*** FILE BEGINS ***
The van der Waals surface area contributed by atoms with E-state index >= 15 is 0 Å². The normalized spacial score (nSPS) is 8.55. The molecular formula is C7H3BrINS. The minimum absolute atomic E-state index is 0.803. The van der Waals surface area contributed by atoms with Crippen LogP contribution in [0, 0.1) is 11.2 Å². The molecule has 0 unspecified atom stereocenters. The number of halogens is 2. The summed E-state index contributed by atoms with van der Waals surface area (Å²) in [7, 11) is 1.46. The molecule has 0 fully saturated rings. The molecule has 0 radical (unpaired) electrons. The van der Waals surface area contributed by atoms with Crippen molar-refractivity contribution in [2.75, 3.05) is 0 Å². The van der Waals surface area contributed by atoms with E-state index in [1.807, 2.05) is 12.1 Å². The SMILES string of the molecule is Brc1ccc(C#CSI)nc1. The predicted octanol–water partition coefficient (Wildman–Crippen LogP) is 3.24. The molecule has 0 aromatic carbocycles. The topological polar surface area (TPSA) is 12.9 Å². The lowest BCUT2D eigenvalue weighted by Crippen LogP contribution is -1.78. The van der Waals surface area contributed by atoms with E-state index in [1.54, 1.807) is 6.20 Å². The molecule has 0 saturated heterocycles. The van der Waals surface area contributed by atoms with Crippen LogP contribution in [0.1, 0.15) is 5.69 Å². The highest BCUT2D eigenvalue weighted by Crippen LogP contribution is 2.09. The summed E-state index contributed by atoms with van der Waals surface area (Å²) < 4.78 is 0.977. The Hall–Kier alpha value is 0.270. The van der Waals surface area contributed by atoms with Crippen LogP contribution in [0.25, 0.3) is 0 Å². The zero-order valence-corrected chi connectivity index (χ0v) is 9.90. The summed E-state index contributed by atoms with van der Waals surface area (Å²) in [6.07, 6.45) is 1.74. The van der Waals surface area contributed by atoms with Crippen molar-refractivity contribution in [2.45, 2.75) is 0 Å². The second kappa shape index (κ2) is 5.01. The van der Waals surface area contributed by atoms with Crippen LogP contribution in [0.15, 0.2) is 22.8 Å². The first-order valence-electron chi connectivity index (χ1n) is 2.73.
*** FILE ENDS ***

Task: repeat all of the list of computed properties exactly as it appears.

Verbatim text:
The van der Waals surface area contributed by atoms with E-state index >= 15 is 0 Å². The normalized spacial score (nSPS) is 8.55. The molecular formula is C7H3BrINS. The minimum absolute atomic E-state index is 0.803. The van der Waals surface area contributed by atoms with Crippen LogP contribution in [0, 0.1) is 11.2 Å². The molecule has 0 unspecified atom stereocenters. The number of halogens is 2. The summed E-state index contributed by atoms with van der Waals surface area (Å²) in [7, 11) is 1.46. The molecule has 0 fully saturated rings. The molecule has 0 radical (unpaired) electrons. The van der Waals surface area contributed by atoms with Crippen molar-refractivity contribution in [2.75, 3.05) is 0 Å². The van der Waals surface area contributed by atoms with E-state index in [1.807, 2.05) is 12.1 Å². The SMILES string of the molecule is Brc1ccc(C#CSI)nc1. The predicted octanol–water partition coefficient (Wildman–Crippen LogP) is 3.24. The molecule has 0 aromatic carbocycles. The topological polar surface area (TPSA) is 12.9 Å². The lowest BCUT2D eigenvalue weighted by Crippen LogP contribution is -1.78. The van der Waals surface area contributed by atoms with E-state index in [1.54, 1.807) is 6.20 Å². The molecule has 0 saturated heterocycles. The van der Waals surface area contributed by atoms with Crippen LogP contribution in [0.1, 0.15) is 5.69 Å². The highest BCUT2D eigenvalue weighted by Crippen LogP contribution is 2.09. The summed E-state index contributed by atoms with van der Waals surface area (Å²) < 4.78 is 0.977. The Hall–Kier alpha value is 0.270. The van der Waals surface area contributed by atoms with Crippen LogP contribution in [0.25, 0.3) is 0 Å². The zero-order valence-corrected chi connectivity index (χ0v) is 9.90. The summed E-state index contributed by atoms with van der Waals surface area (Å²) in [6.07, 6.45) is 1.74. The van der Waals surface area contributed by atoms with Crippen molar-refractivity contribution in [2.45, 2.75) is 0 Å². The second kappa shape index (κ2) is 5.01. The van der Waals surface area contributed by atoms with Crippen LogP contribution in [0.15, 0.2) is 22.8 Å². The first-order valence-electron chi connectivity index (χ1n) is 2.73.